What i mean is that the intensity of work is just easier. Its pretty normal in medical specialities to work a 13 hour shift flat out all day no breaks for any food, drink, toilet, anything. And its relentlessly like that, day in day out. Psychiatry... is nothing like that! Ok I'm sure you will find some psychiatrist who claims otherwise but mostly you can sit and have a chat with colleagues between patients, take a lunch break every day, always leave on time. Some days there may be very little to do indeed. Its so different.
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    (Original post by nexttime)
    Psychiatry can be very scientific indeed. My med school experience was different to Angury's - learning the different receptor targets of antipsychotics and antidepressants was quite challenging. In practice though... you can get away with being quite protocol driven yes. Depends who it is.

    What i mean is that the intensity of work is just easier. Its pretty normal in medical specialities to work a 13 hour shift flat out all day no breaks for any food, drink, toilet, anything. And its relentlessly like that, day in day out. Psychiatry... is nothing like that! Ok I'm sure you will find some psychiatrist who claims otherwise but mostly you can sit and have a chat with colleagues between patients, take a lunch break every day, always leave on time. Some days there may be very little to do indeed. Its so different.
    Sounds interesting Again, thanks a lot for the information. Wish I could rep you!
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    fake doctors who just use a bunch of mumble jumble to make money (at least in america)
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    (Original post by manlike99)
    Just curious
    As someone said above, like psychology in comparison to a science, some people think it's less academic and more wishy washy. A few think it consists of people saying "Mmm. And how do you feel about that?" In response to anything and getting paid for it.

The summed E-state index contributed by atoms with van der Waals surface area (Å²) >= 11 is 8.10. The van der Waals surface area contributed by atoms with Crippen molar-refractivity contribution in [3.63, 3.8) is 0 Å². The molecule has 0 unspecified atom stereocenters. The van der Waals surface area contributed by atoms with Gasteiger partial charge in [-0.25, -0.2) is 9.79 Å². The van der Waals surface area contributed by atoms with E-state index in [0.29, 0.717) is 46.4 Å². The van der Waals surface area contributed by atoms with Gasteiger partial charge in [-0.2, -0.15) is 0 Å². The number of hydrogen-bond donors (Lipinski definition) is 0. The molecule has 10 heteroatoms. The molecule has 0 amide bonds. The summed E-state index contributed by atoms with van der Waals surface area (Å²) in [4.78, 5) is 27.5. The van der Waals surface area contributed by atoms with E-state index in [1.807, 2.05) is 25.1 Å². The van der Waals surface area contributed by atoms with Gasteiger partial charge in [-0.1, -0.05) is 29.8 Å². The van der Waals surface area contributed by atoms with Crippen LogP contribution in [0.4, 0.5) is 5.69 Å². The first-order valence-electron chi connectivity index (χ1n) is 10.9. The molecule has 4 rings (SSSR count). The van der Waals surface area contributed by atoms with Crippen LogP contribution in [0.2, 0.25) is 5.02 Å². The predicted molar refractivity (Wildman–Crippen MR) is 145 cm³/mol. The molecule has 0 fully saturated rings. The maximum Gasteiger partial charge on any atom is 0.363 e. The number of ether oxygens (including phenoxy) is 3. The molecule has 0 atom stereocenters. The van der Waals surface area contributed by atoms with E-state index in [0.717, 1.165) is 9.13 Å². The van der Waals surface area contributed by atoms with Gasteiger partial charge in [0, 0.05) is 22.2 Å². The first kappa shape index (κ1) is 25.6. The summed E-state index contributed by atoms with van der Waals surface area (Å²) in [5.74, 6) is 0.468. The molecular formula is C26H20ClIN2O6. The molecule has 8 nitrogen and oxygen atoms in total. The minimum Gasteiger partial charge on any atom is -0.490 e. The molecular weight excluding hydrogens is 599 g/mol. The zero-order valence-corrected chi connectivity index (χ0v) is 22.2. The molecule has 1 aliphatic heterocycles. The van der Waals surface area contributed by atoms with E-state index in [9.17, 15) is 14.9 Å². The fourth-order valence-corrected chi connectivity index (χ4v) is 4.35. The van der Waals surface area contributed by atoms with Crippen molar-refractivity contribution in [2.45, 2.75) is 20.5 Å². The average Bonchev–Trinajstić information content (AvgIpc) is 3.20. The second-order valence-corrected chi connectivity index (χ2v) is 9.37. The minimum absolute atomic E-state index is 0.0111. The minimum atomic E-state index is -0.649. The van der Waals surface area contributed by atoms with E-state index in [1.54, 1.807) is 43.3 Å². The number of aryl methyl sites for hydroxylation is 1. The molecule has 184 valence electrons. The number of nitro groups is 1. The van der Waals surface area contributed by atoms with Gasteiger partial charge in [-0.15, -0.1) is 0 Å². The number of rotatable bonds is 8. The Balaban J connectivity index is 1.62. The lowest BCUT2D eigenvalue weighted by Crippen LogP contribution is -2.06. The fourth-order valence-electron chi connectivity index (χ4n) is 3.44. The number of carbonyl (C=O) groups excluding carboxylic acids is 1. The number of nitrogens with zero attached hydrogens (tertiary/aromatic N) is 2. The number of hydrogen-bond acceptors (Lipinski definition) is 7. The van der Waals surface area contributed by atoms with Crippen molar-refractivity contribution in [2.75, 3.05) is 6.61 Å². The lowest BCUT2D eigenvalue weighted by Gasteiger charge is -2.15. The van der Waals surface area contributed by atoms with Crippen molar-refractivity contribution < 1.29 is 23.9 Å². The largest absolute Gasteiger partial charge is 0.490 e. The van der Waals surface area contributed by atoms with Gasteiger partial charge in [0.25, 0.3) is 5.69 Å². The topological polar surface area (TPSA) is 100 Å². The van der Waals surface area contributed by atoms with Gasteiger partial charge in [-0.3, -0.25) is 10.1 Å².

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    (Original post by hannah00)
    fake doctors who just use a bunch of mumble jumble to make money (at least in america)
    (Original post by FloralHybrid)
    As someone said above, like psychology in comparison to a science, some people think it's less academic and more wishy washy. A few think it consists of people saying "Mmm. And how do you feel about that?" In response to anything and getting paid for it.
    Fair enough. Thanks for the replies
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    Psychiatry is a specialty that is in its infancy (at least compared to, say, Cardiology). Its a specialty that attempts to understand and treat a patients mind and behaviour which is very hard to do and difficult to quantify and so I think a lot of people get frustrated by it.
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    (Original post by manlike99)
    Just curious
    It's unpopular but not mocked. Most medical students probably prefer to go into the practical and hard science depending on their interests.
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    (Original post by Cravez)
    Psychiatry is a specialty that is in its infancy (at least compared to, say, Cardiology). Its a specialty that attempts to understand and treat a patients mind and behaviour which is very hard to do and difficult to quantify and so I think a lot of people get frustrated by it.